Not all records have non-zero values. On the whole, only MON$DATABASE and memory-bound objects point to non-zero “allocated” values. Small allocations are not allocated at this level, being redirected to the database memory pool instead.
- MON$MAX_MEMORY_USED (maximum number of bytes used by this object) - MON$MAX_MEMORY_ALLOCATED (maximum number of bytes allocated from the operating system by this object)
MON$CONTEXT_VARIABLES (known context variables)
- MON$ATTACHMENT_ID (attachment ID) Contains a valid ID only for session-level context variables. Transaction-level variables have this field set to NULL. - MON$TRANSACTION_ID (transaction ID) Contains a valid ID only for transaction-level context variables. Session-level variables have this field set to NULL. - MON$VARIABLE_NAME (name of context variable) - MON$VARIABLE_VALUE (value of context variable)
Memory Usage in MON$STATEMENTS and MON$STATE
Memory usage statistics in MON$STATEMENTS and MON$STATE represent actual CPU consumption.
Tracker reference: CORE-1583)
“Top 10” statements ranked according to their memory usage:
SELECT FIRST 10
STMT.MON$ATTACHMENT_ID, STMT.MON$SQL_TEXT, MEM.MON$MEMORY_USED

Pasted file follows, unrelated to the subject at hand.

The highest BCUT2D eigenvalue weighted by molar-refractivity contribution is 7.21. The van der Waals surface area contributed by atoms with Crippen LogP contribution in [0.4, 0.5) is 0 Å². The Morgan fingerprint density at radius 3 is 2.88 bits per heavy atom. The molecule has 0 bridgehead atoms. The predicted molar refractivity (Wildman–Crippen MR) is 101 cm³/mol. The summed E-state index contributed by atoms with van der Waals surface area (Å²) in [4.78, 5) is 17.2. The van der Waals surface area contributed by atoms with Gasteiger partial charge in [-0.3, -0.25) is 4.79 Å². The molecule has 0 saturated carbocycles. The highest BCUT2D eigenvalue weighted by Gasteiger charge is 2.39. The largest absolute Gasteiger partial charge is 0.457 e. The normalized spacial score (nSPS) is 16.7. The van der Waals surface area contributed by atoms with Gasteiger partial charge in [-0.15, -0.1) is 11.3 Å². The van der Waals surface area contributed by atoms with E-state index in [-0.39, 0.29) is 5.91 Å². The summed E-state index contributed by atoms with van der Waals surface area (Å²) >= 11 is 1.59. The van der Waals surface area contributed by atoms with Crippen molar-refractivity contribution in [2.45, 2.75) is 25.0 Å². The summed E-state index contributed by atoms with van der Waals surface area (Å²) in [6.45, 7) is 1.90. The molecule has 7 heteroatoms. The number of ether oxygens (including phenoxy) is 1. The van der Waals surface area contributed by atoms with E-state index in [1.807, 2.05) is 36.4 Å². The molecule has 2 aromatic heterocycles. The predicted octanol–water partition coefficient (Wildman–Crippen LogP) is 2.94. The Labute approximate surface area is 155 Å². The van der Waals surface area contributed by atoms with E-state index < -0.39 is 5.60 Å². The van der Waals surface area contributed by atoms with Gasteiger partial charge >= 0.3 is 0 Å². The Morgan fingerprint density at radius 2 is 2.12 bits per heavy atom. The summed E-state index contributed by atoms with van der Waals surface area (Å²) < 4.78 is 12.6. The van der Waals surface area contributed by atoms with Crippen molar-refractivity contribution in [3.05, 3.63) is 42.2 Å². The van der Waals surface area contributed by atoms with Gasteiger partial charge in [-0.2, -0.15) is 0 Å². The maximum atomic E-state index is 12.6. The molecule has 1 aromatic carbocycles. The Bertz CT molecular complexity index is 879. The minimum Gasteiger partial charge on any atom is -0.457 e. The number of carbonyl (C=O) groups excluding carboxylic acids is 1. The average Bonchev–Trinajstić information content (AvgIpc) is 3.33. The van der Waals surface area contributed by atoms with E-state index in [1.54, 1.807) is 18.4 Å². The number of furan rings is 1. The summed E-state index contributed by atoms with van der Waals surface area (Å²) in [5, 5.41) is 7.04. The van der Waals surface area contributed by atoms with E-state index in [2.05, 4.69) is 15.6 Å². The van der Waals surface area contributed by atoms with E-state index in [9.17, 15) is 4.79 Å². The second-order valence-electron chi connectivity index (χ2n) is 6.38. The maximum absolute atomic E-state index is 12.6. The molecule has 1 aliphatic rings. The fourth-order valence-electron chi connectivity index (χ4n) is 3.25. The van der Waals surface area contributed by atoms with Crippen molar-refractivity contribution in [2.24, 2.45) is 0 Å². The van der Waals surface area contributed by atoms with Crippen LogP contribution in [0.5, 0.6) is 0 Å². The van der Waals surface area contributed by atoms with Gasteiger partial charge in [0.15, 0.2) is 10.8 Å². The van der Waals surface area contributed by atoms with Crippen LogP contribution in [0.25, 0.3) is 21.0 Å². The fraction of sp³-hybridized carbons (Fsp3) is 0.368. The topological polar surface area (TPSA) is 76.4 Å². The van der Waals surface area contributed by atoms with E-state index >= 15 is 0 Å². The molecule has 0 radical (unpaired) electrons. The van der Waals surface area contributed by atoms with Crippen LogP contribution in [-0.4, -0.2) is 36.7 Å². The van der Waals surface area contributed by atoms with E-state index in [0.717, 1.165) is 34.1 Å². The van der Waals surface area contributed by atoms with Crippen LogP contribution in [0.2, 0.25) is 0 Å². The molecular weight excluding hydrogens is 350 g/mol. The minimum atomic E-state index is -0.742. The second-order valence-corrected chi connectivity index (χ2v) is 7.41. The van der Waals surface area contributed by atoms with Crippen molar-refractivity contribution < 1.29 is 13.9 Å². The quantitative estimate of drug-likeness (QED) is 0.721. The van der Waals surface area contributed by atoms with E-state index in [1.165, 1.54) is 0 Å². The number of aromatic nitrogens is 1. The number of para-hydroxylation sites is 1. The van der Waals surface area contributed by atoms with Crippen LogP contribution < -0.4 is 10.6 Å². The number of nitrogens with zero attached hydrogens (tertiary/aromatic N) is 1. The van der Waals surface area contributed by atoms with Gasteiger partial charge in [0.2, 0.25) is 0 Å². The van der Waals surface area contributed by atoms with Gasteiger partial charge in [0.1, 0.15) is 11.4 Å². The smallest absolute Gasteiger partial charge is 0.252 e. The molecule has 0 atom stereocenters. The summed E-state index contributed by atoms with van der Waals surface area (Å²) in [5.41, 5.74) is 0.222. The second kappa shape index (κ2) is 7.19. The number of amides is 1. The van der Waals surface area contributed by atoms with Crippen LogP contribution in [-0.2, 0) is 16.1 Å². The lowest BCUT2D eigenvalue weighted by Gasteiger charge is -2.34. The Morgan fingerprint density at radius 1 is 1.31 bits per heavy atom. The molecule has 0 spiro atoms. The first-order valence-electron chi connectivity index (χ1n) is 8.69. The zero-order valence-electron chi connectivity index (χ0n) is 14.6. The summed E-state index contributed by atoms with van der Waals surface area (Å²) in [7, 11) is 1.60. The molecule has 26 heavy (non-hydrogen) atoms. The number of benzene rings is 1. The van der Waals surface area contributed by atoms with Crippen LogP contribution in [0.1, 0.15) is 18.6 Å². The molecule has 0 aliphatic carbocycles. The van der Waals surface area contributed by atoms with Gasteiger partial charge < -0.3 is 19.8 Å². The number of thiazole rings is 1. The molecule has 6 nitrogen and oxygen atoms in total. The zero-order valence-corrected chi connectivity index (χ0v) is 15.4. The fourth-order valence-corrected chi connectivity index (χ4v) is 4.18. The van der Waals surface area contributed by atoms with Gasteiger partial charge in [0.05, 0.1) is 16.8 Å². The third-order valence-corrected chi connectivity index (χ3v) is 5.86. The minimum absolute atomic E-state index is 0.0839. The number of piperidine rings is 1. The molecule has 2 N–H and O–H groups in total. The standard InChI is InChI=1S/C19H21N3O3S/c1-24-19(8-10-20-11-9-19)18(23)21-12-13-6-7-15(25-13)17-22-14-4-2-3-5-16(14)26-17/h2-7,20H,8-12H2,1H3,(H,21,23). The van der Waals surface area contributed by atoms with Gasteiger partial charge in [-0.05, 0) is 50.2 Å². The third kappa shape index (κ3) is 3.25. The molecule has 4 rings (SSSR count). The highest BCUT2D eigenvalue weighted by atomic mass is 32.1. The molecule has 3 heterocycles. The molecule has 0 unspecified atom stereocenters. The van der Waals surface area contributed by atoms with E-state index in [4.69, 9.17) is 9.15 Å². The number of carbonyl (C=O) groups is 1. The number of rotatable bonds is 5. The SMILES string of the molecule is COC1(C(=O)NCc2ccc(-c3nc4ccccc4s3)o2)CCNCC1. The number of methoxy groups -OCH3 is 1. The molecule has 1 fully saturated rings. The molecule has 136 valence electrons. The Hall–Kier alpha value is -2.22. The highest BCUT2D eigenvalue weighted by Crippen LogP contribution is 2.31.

FROM MON$MEMORY_USAGE MEM
NATURAL JOIN MON$STATEMENTS STMT ORDER BY MEM.MON$MEMORY_USED DESC
To enumerate all session-level context variables for the current connection:
FROM MON$CONTEXT_VARIABLES VAR
WHERE VAR.MON$ATTACHMENT_ID = CURRENT_CONNECTION
Terminating a Client
The MON$ structures are, by design, read-only. Thus, user DML operations on them are prohibited. However, a mechanism is built in to allow deleting (only) of records in the MON$STATEMENTS and MON$ATTACHMENTS tables. The effect of this mechanism is to make it possible, respectively, to cancel running statements and, for ODS 11.2 databases, to terminate client sessions.
To cancel all current activity for a specified connection:
DELETE FROM MON$STATEMENTS
WHERE MON$ATTACHMENT_ID = 32
To disconnect all clients except the “Me” connection:
DELETE FROM MON$ATTACHMENTS
WHERE MON$ATTACHMENT_ID <> CURRENT_CONNECTION
A statement cancellation attempt becomes a void operation (“no-op”) if the client has no statements currently running.
Upon cancellation, the execute/fetch API call returns the isc_cancelled error code.
Subsequent operations are allowed.
Any active transactions in the connection being terminated will have their activities cancelled immediately and they are rolled back.
Once terminated, the client session receives the isc_att_shutdown error code.
Subsequent attempts to use this connection handle will cause network read/write errors.